To increase the bandwidth and the number of communication channels in WDM networks, the International Telecommunications Union (ITU) has proposed the DWDM system in which the separation between communication channels is only 0.8 nm, or 100 GHz in frequency. Thus, a light source for such a network must also have a very narrow output linewidth. This requirement entails having the wavelength of the output signal to be concentrated in a very narrow portion of the optical spectrum. Further, the wavelength of the source must be stable to avoid drifting into the wavelength range of another channel.
Conventional wavelength lockers monitor and control the wavelength of light produced by a light source such as a laser. A laser is typically tuned to produce light of a predetermined wavelength. However, a number of internal and external factors may cause the laser wavelength to change or drift. For example, in a diode case, the driving current can change the resonant characteristics of the cavity. Consequently, the wavelength of the light produced by a laser drifts from the predetermined wavelength. Other factors, such as shot noise, temperature fluctuation, and mechanical vibrations, may also change the laser wavelength.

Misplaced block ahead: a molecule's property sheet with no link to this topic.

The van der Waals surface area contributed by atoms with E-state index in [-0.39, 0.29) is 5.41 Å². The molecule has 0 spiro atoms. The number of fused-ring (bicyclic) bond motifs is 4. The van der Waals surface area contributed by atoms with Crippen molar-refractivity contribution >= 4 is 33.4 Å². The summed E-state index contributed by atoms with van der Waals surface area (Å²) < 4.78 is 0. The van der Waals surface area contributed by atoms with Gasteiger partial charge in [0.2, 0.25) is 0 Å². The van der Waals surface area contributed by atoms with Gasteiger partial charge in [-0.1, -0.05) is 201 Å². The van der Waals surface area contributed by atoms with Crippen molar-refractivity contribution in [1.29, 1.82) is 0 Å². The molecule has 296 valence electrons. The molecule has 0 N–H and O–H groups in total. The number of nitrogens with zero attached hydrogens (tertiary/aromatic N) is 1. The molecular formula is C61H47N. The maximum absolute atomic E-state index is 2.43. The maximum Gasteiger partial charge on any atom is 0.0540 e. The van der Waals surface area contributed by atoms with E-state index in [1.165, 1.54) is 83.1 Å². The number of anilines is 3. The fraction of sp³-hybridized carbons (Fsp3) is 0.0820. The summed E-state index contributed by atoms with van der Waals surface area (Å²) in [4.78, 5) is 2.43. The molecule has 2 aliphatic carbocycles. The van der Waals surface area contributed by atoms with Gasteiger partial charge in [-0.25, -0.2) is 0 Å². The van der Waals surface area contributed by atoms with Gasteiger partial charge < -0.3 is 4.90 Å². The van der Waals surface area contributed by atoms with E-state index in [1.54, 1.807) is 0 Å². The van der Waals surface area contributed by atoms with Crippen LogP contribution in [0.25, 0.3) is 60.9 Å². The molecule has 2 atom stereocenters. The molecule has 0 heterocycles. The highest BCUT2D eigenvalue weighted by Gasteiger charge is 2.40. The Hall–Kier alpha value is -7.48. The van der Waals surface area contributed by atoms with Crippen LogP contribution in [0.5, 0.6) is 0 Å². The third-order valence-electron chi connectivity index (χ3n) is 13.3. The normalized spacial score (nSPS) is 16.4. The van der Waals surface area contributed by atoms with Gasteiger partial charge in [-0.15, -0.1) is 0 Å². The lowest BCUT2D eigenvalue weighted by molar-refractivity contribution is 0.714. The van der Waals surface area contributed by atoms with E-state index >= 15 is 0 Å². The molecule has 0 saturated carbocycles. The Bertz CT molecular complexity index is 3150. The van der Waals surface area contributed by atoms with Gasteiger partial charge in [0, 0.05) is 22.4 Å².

Wavelength locking mechanisms have been used to stabilize a laser at a desired wavelength. In some wavelength locking mechanisms, for example, light from the laser is transmitted to a collimator, and travels down a fiber. Conventional systems monitor the wavelength of the incoming light by transmitting the beam to a spectrum analyzer. The spectrum analyzer determines the wavelengths that comprise the beam of light. The spectrum analyzer transfers the information on the wavelength to a feedback system. The feedback system uses this information to change the temperature or other laser parameters to compensate for any drift in the wavelength of the light from the predetermined value. The temperature is often controlled using a thermo-electric (TE) pad or cooler.